Esther Voisin

Artist Interview
February 10, 2021
Esther Voisin

HOW LONG HAVE YOU LIVED IN AMERICA AND WHAT MADE YOU DECIDE TO LEAVE FRANCE?

Since 2002- France was never the place I called home - At a very young age I knew I would travel & live abroad, which I did, in Brazil in my youth then later in America - After traveling a lot here and exploring some cities, I moved to Los Angeles with my son, and where my daughter was born - My son was born in Paris - They are bilingual and have the unique experience of two different cultures- This is a richness I bequeathed to them.

 

YOU OBVIOUSLY ARE INSPIRED BY MUSIC, CAN YOU SHARE WITH US SOME OF YOUR FAVORITE MUSICIANS?

John Coltrane is my ultimate favorite musician - The list would be too long for the other favorite musicians - R'N'R and Jazz are the music movements I love and still do believe in their cultural & political power-

A little story, in 2010 while visiting the sublime exhibition " We want Miles" at La Cité de la Musique in Paris, in a small room dedicated to the recording of Kind of Blue album, l saw Coltrane's saxophone, tears of intense joy flooded my eyes, a sacred experience and feeling.

 

YOUR WORK CAPTURES THE SPIRIT OF THE WEST, YOU HAVE A GREAT EYE FOR DOCUMENTING THE AMERICANA THAT KEROUAC IS KNOWN FOR - ARE YOU INSPIRED BY AUTHORS AS WELL AS MUSICIANS, AND HAS KEROUC’S “ON THE ROAD” INFLUENCED YOUR IDEA OF THE WEST?

American literature, cinema, music and arts deeply influenced my work - About " On the Road" a reading of my teenage years, the message was the powerful celebration of life through a road trip, friendship, the beauty of the American landscape and the destination to the West, historic & mythologic, to join the brewing movement of the counterculture- a joyful youth breaking the rules and creating intensively - It meant freedom & adventures - the West encompassed to dare a dream - Road tripping is my favorite thing, to go somewhere, anywhere, the road is holy -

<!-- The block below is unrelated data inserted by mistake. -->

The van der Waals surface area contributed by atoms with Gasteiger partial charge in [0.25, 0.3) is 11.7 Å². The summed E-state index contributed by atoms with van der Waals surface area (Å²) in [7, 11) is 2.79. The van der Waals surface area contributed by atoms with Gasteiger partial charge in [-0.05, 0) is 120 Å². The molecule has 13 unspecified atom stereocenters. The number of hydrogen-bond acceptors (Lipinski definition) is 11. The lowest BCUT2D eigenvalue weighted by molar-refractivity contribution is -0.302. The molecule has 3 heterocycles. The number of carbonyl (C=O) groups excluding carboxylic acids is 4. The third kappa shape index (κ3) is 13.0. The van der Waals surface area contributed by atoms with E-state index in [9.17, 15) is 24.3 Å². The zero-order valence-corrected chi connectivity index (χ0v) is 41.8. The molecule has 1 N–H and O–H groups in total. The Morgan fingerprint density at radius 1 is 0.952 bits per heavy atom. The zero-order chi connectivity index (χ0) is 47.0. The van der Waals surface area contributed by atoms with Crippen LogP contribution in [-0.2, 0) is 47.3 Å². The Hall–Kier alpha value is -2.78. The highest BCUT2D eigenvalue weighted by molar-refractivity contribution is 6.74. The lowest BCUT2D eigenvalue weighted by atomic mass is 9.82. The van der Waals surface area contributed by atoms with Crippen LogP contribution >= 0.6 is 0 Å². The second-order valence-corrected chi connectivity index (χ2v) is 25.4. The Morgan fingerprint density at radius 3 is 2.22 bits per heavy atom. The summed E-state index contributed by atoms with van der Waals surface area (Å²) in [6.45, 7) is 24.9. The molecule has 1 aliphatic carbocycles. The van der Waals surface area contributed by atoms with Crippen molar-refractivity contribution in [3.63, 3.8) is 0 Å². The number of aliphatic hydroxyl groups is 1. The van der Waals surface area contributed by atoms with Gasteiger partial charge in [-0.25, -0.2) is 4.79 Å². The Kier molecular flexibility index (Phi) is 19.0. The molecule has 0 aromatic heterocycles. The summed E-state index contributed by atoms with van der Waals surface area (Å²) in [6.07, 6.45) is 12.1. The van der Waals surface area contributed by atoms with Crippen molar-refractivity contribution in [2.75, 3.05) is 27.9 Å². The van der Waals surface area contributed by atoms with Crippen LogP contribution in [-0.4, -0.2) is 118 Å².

Another little story, another sacred experience, in company of my children, the 1st of January in 2014, I saw the 120-foot original manuscript, typewritten scroll upon which Kerouac banged out the first draft of " On the Road" - In display at the Autry museum for " Route 66: the Road and the Romance." exhibit, fantastic one covering the social, the history, the artistic impacts of this mythic road.

 

 

YOU TEND TO DOCUMENT DAY TO DAY EXPERIENCES WHILE CAPTURING THE ESSENCE OF A MOMENT. YOUR EYE FOR COLOR IS REMINISCENT OF EGGLESTON, DO YOU ENJOY HIS WORK, AND WHAT OTHER PHOTOGRAPHERS DO YOU DRAW INSPIRATION FROM?

As a matter of fact, couple of decades ago while showing my portfolio to an AD, he said my work had the resonance of William Eggleston's work, which I didn't know yet - Needless to say that after the meeting I bought a book of his work, oh wonder! to discover that not only some of his photos were familiar (further upon you will understand why) and that through its lens, I shared the vision, "arrêt sur image" still-frame of the everyday bare poetry, that our regard (in French) was attracted to things others don't linger on - Eggleston started with B/W and became a master in color photography, this includes the choice of dye-transfer prints - There is a great documentary "By the ways: A journey with William Eggleston" done by two French directors in 2006, where you can see Bill monitoring the dye-transfer of his prints- And he is quite an intense character/personality I'm attracted to, a Southerner, as some writers, Faulkner, William S. Burroughs I'm very fond of- And to connect the dots, he is immersed in music, his work has graced album covers of many musicians I like-